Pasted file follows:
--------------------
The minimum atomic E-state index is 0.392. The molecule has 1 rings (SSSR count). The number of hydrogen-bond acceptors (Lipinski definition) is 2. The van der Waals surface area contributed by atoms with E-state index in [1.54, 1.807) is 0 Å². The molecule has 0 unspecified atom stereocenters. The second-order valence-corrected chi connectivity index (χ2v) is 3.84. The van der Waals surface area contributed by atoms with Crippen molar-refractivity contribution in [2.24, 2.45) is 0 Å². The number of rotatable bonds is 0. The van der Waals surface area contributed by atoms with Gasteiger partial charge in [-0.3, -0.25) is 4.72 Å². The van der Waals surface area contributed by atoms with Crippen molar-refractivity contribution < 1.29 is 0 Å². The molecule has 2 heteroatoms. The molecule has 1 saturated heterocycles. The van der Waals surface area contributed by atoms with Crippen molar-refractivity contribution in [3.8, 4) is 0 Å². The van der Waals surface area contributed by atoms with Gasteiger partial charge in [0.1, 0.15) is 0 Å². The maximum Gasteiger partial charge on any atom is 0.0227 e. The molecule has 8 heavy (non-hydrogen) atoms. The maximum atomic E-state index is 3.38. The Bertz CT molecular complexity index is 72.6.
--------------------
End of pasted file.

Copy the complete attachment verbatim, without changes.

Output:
The minimum atomic E-state index is 0.392. The molecule has 1 rings (SSSR count). The number of hydrogen-bond acceptors (Lipinski definition) is 2. The van der Waals surface area contributed by atoms with E-state index in [1.54, 1.807) is 0 Å². The molecule has 0 unspecified atom stereocenters. The second-order valence-corrected chi connectivity index (χ2v) is 3.84. The van der Waals surface area contributed by atoms with Crippen molar-refractivity contribution in [2.24, 2.45) is 0 Å². The number of rotatable bonds is 0. The van der Waals surface area contributed by atoms with Gasteiger partial charge in [-0.3, -0.25) is 4.72 Å². The van der Waals surface area contributed by atoms with Crippen molar-refractivity contribution < 1.29 is 0 Å². The molecule has 2 heteroatoms. The molecule has 1 saturated heterocycles. The van der Waals surface area contributed by atoms with Crippen molar-refractivity contribution in [3.8, 4) is 0 Å². The van der Waals surface area contributed by atoms with Gasteiger partial charge in [0.1, 0.15) is 0 Å². The maximum Gasteiger partial charge on any atom is 0.0227 e. The molecule has 8 heavy (non-hydrogen) atoms. The maximum atomic E-state index is 3.38. The Bertz CT molecular complexity index is 72.6.